Flame speed

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The flame speed is the measured rate of expansion of the flame front in a combustion reaction. Whereas flame speed is generally used for a fuel, a related term is explosive velocity, which is the same relationship measured for an explosive. Combustion engineers differentiate between the laminar flame speed and turbulent flame speed. Flame speed is typically measured in m/s, cm/s, etc.

In engines[edit]

In an internal combustion engine, the flame speed of a fuel is a property which determines its ability to undergo controlled combustion without detonation. Flame speed is used along with adiabatic flame temperature to help determine the engine's efficiency. According to one source,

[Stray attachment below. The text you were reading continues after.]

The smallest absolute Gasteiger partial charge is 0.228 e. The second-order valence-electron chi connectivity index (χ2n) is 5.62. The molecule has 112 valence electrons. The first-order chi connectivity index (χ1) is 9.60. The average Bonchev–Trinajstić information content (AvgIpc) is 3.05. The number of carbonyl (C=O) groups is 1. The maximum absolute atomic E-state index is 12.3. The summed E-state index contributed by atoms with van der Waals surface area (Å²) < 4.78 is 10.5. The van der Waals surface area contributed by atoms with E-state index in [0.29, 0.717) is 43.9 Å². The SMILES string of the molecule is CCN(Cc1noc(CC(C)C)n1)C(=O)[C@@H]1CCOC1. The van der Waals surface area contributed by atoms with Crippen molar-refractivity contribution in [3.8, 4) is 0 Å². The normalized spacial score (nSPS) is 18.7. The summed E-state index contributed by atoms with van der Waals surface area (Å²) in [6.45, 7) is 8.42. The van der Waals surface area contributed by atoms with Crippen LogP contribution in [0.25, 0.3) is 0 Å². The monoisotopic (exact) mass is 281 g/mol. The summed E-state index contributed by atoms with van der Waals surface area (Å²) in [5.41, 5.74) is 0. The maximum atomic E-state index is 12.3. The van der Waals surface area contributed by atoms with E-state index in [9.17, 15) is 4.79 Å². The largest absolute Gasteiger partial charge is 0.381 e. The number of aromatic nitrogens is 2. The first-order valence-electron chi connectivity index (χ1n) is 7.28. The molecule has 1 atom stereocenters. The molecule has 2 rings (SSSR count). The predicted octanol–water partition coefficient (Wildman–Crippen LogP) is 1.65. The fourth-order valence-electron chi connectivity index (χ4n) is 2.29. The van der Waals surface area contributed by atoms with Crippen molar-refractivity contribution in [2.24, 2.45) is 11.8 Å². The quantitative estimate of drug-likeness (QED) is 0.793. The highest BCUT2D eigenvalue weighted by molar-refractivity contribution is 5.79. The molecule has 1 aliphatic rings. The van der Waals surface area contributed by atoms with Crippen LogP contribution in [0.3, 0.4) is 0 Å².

"...high flame-speed combustion processes, which closely approximate constant-volume processes, should reflect in high efficiencies.[1]"

The flame speeds are not the actual engine flame speeds, A 12:1 compression ratio gasoline engine at 1500 rpm would have a flame speed of about 16.5 m/s, and a similar hydrogen engine yields 48.3 m/s, but such engine flame speeds are also very dependent on stoichiometry[2]

See also[edit]

References[edit]

  1. ^ NASA Technical Note, May 1977, "Emissions and Total Energy Consumption of a Multicylinder Piston Engine Running on Gasoline and a Hydrogen-Gasoline Mixture"
  2. ^ http://www.faqs.org/faqs/autos/gasoline-faq/part3/section-1.html